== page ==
Over 18 months later, on December 19, 1895, Robert and Elinor were finally married in a ceremony conducted by a Swedenborgian pastor. Their first child, Elliot, was born on September 25, 1896, and the following year, 1897, Robert Frost borrowed money from his grandfather and entered Harvard as a freshman. His education lasted only two years, however, and Frost withdrew from Harvard in 1899, only a month before his daughter, Lesley, was born on April 28.
The next few years are hard ones for the Frost family. On July 8, 1990. Robert's three-year-old son died of cholera. Elinor suffered severe depression and Robert, blaming himself for not calling a doctor sooner, was little better. But they still had 14-month-old Lesley to care for, and when their landlord ordered them to leave, Elinor persuaded Grandfather Frost to buy and rent them a 30 acre farm in Derry, New Hampshire.
In November, Robert's mother died of cancer after a brief stay in a Penacook, NH, sanatorium. In July of the following year, 1901, grandfather William Prescott Frost also died. Frost was left an annuity of $500 and the Derry Farm in his grandfather's will, but there was a significant catch - he must keep the farm for ten years, after which the annuity would increase to $800 and he would own the farm free-and-clear.
The Derry Years, from 1900 to 1911, were among Robert Frost's most creative. He worked the farm by day, learning about the countryside and its people, and wrote at night. In 1906, with four children under seven and short of money, Frost took a teaching position with the nearby Pinkerton Academy, which he held with great success for five years.
In 1912, at the age of 38, Robert Frost sold the Derry farm and used the money to take his family to England, where he hoped to devote himself entirely to writing. It was at this point that the literary career of Frost was to have its true beginning.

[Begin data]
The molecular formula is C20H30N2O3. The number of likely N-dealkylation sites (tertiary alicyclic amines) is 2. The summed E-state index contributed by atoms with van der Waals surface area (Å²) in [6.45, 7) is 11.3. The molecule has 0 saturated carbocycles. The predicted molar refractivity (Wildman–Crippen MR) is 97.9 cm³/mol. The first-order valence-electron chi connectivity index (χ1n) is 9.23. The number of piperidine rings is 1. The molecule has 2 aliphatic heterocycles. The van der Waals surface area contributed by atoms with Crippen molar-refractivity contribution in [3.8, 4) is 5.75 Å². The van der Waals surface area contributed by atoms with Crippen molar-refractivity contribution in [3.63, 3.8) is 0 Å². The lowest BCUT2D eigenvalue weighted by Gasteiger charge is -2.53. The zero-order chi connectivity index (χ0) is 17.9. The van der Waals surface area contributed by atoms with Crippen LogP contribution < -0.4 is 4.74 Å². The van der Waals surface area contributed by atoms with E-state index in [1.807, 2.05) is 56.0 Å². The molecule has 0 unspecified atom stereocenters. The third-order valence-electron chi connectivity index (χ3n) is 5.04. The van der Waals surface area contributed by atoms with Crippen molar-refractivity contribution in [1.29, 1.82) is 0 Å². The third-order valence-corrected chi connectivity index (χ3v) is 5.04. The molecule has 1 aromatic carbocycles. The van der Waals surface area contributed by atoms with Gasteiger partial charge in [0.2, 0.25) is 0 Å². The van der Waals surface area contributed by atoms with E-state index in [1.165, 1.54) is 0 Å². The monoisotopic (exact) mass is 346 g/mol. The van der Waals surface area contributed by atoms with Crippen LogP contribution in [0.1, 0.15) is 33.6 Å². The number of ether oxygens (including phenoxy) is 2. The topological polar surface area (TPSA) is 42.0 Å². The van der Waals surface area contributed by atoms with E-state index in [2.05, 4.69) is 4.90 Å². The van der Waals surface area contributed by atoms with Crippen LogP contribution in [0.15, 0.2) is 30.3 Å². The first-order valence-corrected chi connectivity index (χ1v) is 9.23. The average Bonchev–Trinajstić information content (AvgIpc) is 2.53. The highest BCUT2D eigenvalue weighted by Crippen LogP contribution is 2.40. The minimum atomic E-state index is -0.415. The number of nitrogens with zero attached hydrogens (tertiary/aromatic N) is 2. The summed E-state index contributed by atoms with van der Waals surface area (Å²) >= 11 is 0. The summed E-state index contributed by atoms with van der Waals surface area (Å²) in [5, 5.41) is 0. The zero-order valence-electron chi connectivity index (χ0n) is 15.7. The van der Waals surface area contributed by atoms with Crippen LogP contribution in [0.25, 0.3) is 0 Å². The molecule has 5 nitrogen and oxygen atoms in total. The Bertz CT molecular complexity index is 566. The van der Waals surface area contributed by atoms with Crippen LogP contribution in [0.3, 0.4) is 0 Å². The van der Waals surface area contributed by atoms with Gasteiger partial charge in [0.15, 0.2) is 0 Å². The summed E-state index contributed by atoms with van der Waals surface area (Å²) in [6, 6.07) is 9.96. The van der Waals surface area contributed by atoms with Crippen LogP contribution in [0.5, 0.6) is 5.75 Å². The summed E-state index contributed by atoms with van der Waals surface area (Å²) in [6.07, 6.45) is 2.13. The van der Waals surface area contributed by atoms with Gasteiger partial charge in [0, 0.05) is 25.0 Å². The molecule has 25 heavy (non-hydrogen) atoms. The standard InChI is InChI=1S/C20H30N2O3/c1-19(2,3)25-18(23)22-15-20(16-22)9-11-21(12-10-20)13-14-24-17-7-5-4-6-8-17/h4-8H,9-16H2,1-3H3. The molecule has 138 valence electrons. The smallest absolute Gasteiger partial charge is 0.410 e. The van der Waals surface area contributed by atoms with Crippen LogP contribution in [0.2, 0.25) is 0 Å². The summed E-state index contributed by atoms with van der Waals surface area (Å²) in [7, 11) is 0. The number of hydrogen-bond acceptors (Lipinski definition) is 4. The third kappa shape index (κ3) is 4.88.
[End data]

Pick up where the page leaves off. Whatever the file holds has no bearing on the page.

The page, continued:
Almost immediately after their arrival in England, "A Boy's Will" was accepted by a London publisher and brought out in 1913, followed a year later by "North of Boston." Both books were comprised almost entirely of poems written during the Derry Years, and both were reviewed very favorably on both sides of the Atlantic.
As part of his efforts on his own behalf, Frost called on numerous literary figures while in England, including the famous Ezra Pound, who later wrote the first American review of Frost's poetry. William Butler Yeats, after meeting Frost, told Pound that A Boy's Will was "the best poetry written in America for a long time." Frost also met Lascelles Abercrombie, Rupert Brooke, and T. E. Hulme, the Georgian poets whose rural themes were more in keeping with Frost's own. He became especially close to Edward Thomas, whom he urged to turn from prose to poetry, resulting in Thomas's only volume of verse, which was dedicated to Frost.
In early 1915, the Frost family returned to America, landing in New York City just two days after the release of "North of Boston" by Henry Holt and Company, Frost's principal American publisher. In April, "A Boy's Will" was also published, and Frost bought a farm in Franconia, New Hampshire. The following year, 1916, was to set the pattern for much of Robert Frost's life. He gave talks and readings throughout New England, was elected to the National Institute of Arts and Letter, saw the publication of yet another book, "Mountain Interval," and accepted an offer from Amerhert College to teach a single semester for $2,000. His lecture sphere would eventually extend far beyond his home states, he would see many, many more honors and nearly as many books published, and he eventually would hold positions, both real and honorary at colleges and universities across the country.